In an interview, Mr. Whatcott said he will continue his activism and pamphleting, knowing the price may be high.
A financial penalty of $17,500 is to be reinstated against him, and disregarding a tribunal order to stop spreading hate speech can lead to contempt of court and jail.
“I’m certainly weighing this, because it’s going to be at great personal cost to me,” Mr. Whatcott said. “I have to follow Christ first. What I have said is true. There’s not a sentence that I retract, so likely future fliers will be more of the same.”
He contrasted “spurious” Holocaust denial, often a target of hate tribunals, with his “medical facts” about homosexuality.
“I think it’s a dark day for freedom of religion, freedom of speech, and more profoundly for me, freedom to speak the truth. It’s a very dark day for Canada,” he said.
He said he expected a split decision.
Mark Freiman, a former deputy Attorney-General of Ontario who argued at the Supreme Court on behalf of the Canadian Jewish Congress, said the ruling was a “reaffirmation” of principles first articulated by the Supreme Court 20 years ago, in the case of hate hotline operator John Ross Taylor.
Those principles—that it is constitutionally valid to limit a fundamental right, in this case limiting speech that exposes people to hatred based on their membership in a group—were often lost in the rancorous debate over hate speech law, he said.
“I think because the debate tends to focus on what group is being maligned, we sometimes don’t actually think through what the implications are. That’s why the court is always very careful to separate the principle from any political debate. What’s involved is not a political debate, what’s involved is an attack on people based on the fact that they are members of a group. It’s not just stereotyping, but it’s demonization,” Mr. Freiman said.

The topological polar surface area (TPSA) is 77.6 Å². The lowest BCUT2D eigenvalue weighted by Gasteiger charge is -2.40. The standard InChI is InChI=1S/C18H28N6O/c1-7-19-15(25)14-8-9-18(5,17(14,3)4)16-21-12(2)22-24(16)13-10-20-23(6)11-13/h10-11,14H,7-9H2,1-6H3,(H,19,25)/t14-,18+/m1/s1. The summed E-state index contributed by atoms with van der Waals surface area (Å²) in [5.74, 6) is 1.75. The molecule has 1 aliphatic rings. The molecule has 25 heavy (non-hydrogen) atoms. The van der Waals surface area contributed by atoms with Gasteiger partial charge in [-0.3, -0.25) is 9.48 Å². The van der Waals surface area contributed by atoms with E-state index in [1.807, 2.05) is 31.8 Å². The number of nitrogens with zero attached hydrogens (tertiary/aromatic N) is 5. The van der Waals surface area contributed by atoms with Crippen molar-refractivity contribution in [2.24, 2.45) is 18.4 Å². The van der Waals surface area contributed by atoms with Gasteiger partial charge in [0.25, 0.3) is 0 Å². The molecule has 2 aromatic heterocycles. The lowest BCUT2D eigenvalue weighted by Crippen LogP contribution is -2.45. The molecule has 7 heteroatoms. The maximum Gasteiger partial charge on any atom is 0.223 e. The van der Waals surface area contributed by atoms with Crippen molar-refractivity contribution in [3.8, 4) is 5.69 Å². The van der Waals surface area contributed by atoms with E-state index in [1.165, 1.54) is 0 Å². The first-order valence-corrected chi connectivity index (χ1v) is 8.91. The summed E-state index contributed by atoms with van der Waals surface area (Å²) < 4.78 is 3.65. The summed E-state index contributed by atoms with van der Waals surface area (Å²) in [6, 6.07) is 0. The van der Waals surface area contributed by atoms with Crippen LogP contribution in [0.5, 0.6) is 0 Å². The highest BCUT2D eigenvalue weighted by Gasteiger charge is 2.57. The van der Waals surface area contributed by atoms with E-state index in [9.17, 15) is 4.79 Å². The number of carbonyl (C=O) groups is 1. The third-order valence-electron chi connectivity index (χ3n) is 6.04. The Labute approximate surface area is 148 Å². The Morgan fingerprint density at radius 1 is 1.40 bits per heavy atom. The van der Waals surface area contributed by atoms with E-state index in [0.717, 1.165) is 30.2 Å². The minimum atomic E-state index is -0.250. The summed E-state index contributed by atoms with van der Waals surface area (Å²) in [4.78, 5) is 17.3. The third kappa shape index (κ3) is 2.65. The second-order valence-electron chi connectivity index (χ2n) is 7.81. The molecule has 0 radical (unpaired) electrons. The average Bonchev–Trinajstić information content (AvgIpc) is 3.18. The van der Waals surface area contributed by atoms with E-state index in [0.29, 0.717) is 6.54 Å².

He said Section 13, a similar federal law against internet hate speech, is effectively upheld constitutionally by this ruling, but could still be repealed according to a private member’s bill that is now before the Senate.
“If a government believes that these protections are not necessary, it has the right to revoke them,” he said.
Richard Moon, a University of Windsor constitutional law expert, said the court’s focus on the objective effects of hate speech, rather than the subjective intent of the speaker, is problematic.
“I think it’s still a problem not to talk about intent in this context,” he said.
He said the most extreme forms of hate speech caught by these laws are described in terms of their objective effects on a target group, even though strict proof is not required. But the less extreme forms of speech that should be protected are described in subjective terms, like “offense” or “humiliation.”
That avoids the “line-drawing problem,” he said, and the ruling effectively “pretends that the line [between hate speech and free speech] can be drawn brightly by framing the harm of extreme and less extreme forms of speech in different terms… That just avoids the problem.”
“Any decision maker [at a tribunal] has the same problem they always have,” he said.
“The Supreme Court missed an excellent opportunity to rein in the power of various human rights commissions and tribunals to censor the expression of unpopular beliefs and opinions,” said Chris Schafer, executive director of the Canadian Constitution Foundation, which intervened in the case.